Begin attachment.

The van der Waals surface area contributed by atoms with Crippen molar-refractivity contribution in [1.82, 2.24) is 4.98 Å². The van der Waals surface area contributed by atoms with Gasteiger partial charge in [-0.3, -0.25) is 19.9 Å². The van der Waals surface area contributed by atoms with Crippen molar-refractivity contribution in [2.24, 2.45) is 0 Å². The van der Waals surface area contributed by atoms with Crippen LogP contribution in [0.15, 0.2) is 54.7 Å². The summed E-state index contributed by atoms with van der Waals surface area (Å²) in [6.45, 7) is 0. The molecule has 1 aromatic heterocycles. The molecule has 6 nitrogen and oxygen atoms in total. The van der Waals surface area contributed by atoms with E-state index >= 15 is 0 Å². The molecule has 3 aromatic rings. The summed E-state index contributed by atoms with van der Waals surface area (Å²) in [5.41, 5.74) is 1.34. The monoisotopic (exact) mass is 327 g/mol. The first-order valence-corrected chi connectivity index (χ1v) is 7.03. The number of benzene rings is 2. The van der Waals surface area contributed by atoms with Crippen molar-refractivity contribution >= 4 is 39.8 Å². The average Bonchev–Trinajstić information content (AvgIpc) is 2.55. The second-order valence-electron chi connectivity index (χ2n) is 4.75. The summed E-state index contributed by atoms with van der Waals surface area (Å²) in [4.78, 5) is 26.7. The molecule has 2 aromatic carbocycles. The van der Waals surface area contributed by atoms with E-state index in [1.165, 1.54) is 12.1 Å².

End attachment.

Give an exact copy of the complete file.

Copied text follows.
The van der Waals surface area contributed by atoms with Crippen molar-refractivity contribution in [1.82, 2.24) is 4.98 Å². The van der Waals surface area contributed by atoms with Gasteiger partial charge in [-0.3, -0.25) is 19.9 Å². The van der Waals surface area contributed by atoms with Crippen molar-refractivity contribution in [2.24, 2.45) is 0 Å². The van der Waals surface area contributed by atoms with Crippen LogP contribution in [0.15, 0.2) is 54.7 Å². The summed E-state index contributed by atoms with van der Waals surface area (Å²) in [6.45, 7) is 0. The molecule has 1 aromatic heterocycles. The molecule has 6 nitrogen and oxygen atoms in total. The van der Waals surface area contributed by atoms with E-state index >= 15 is 0 Å². The molecule has 3 aromatic rings. The summed E-state index contributed by atoms with van der Waals surface area (Å²) in [5.41, 5.74) is 1.34. The monoisotopic (exact) mass is 327 g/mol. The first-order valence-corrected chi connectivity index (χ1v) is 7.03. The number of benzene rings is 2. The van der Waals surface area contributed by atoms with Crippen molar-refractivity contribution >= 4 is 39.8 Å². The average Bonchev–Trinajstić information content (AvgIpc) is 2.55. The second-order valence-electron chi connectivity index (χ2n) is 4.75. The summed E-state index contributed by atoms with van der Waals surface area (Å²) in [4.78, 5) is 26.7. The molecule has 2 aromatic carbocycles. The van der Waals surface area contributed by atoms with E-state index in [1.165, 1.54) is 12.1 Å².